EA 2 topics can include but are not limited to educational applications and technologies related to efforts in 1) augmented reality with the layering of data over 3D spaces; 2) virtual reality using computer generated environments; 3) affective computing especially in innovative online and other learning environments that use human and computer interactions, and 4) learning environments for emerging technologies in the biosciences, computer sciences, robotics, and programming. Highly innovative and technically advanced portable devices and related applications in learning analytics and adaptive learning that are substantially differentiated in the marketplace may be considered.
EA3. Simulations and Gaming Technologies
EA3 topics can include but are not limited to 1) Science, Technology, Engineering, and Mathematics (STEM) related innovative educational gaming and simulation applications that enable engaging learning experiences, digital literacy, collaboration, problem solving, communications, critical thinking, and skill improvement; 2) innovative single-player, small-groups, or massively multiplayer online gaming applications that foster cooperation and can include card, board, or digital games as well as those that combining physical and electronic elements; and 3) serious games, immersive games, simulation based games, and games that support experimental learning or transfer knowledge while providing intrinsic motivation for student participation.
EA4. Entrepreneurial, Informal, and Maker Education
EA4 topics can include but are not limited to education based 1) entrepreneurship and training in innovation methodologies and other applications that use technologies that are strongly differentiated from what is available in the marketplace and can be significantly scaled for broad impact; 2) maker empowerment with education and innovative tools for citizens and institutions who create things such as entrepreneurs, scientists, engineers, inventors, researchers, educators, and students to dream, design, create, manufacture, and commercialize products and services or to provide life-long learning experiences.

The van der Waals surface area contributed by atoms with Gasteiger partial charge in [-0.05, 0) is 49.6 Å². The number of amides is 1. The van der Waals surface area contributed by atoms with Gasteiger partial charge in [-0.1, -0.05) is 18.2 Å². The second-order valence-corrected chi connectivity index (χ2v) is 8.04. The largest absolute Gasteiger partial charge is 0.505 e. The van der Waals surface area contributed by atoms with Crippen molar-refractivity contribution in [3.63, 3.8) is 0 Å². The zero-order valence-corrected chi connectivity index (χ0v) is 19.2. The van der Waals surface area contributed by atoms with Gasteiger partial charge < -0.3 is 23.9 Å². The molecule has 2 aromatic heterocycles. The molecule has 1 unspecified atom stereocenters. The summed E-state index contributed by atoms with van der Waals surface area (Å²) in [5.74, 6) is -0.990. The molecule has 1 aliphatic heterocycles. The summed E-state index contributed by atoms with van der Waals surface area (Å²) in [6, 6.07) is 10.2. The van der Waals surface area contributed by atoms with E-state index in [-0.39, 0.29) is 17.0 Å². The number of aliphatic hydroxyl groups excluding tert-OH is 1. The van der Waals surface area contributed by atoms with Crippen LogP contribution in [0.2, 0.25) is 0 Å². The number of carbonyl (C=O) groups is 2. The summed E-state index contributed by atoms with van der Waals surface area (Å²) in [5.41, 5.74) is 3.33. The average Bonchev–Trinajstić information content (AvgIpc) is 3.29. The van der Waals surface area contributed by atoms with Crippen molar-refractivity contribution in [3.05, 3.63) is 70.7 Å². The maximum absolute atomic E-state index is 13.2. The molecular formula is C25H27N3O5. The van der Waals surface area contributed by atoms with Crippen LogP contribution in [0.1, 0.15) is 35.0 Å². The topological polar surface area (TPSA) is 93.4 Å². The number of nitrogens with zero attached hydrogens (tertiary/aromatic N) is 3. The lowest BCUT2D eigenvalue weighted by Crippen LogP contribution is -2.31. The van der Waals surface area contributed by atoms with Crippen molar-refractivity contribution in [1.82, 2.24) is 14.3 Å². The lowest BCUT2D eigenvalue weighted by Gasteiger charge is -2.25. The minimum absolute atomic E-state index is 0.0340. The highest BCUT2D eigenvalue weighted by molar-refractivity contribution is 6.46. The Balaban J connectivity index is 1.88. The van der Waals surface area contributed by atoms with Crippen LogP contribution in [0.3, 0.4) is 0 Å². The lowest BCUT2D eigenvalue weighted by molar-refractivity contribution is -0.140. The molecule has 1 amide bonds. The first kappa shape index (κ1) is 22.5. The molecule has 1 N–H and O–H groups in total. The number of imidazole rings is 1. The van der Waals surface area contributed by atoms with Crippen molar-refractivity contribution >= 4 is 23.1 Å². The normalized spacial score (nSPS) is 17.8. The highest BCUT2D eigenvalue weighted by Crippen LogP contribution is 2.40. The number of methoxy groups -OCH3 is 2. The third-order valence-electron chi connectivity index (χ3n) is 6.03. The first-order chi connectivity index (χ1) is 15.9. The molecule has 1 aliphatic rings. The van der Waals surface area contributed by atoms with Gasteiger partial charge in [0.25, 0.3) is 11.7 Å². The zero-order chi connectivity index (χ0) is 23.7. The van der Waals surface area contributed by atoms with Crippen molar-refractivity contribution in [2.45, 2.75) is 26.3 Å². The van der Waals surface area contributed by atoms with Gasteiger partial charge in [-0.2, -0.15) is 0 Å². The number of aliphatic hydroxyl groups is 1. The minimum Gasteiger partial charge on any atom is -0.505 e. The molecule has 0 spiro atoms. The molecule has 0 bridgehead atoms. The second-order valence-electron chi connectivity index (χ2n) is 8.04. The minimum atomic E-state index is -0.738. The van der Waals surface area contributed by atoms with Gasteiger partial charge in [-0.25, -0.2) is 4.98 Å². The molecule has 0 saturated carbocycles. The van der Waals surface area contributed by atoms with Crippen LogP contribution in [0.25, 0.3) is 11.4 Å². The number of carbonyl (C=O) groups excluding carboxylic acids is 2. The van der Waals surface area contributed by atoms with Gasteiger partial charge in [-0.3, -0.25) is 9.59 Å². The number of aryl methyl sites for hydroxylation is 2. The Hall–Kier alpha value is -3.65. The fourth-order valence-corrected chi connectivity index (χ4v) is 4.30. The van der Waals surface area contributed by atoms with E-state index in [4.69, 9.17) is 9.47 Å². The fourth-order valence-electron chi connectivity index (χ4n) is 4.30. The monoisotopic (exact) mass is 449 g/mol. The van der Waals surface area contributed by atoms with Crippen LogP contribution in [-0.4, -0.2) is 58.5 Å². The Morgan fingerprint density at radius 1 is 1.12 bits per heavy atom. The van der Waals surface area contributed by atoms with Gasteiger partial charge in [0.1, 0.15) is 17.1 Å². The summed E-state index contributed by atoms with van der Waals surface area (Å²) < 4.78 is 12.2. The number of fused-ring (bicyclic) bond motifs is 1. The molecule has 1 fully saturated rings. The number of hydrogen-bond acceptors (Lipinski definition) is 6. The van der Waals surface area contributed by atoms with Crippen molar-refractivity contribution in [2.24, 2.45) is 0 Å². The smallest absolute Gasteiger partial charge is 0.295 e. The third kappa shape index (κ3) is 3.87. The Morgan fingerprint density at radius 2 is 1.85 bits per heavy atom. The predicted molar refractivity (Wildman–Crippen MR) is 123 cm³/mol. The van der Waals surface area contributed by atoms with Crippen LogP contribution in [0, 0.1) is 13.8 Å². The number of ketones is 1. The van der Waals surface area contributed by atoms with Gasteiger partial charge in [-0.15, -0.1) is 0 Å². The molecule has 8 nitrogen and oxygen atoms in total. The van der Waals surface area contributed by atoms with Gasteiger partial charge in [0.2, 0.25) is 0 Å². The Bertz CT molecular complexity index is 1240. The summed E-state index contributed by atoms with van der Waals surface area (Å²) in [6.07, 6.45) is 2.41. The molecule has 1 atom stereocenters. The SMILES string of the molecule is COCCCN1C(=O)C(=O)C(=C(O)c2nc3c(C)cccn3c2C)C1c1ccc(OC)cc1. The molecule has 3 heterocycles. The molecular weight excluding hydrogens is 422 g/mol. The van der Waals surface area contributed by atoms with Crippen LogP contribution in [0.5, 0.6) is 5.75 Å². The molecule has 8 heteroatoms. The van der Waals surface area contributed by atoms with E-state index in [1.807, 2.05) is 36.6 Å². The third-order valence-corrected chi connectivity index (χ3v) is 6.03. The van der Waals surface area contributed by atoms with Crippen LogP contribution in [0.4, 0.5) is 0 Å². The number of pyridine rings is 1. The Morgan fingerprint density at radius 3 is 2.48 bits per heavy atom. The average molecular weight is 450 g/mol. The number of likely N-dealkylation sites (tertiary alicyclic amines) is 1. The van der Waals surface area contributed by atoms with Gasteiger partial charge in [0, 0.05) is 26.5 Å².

EA5. Information, Computer Science, and Engineering
EA5 topics can include but are not limited to 1) tools that build real-time information from data-mining on complexity, diversity, and similar types of information to generate knowledge that can be used to revise curricula and teaching; 2) innovative and unique cloud based services and applications that support collaboration, teacher and student productivity; 3) education tools that benefit from objects having their own IP address or location based services for new types of communications, assistive technologies, and new applications of benefit primarily to education; 4) wearable information centers, power sources, flexible displays, jewelry, glasses, output devices, and input tools that allow students to interface with computers and other devices in creative new ways that help overcome natural, and physical barriers to learning; and 5) systems and applications that address privacy concerns of educators and students including the safeguarding of personal data in connected education environment.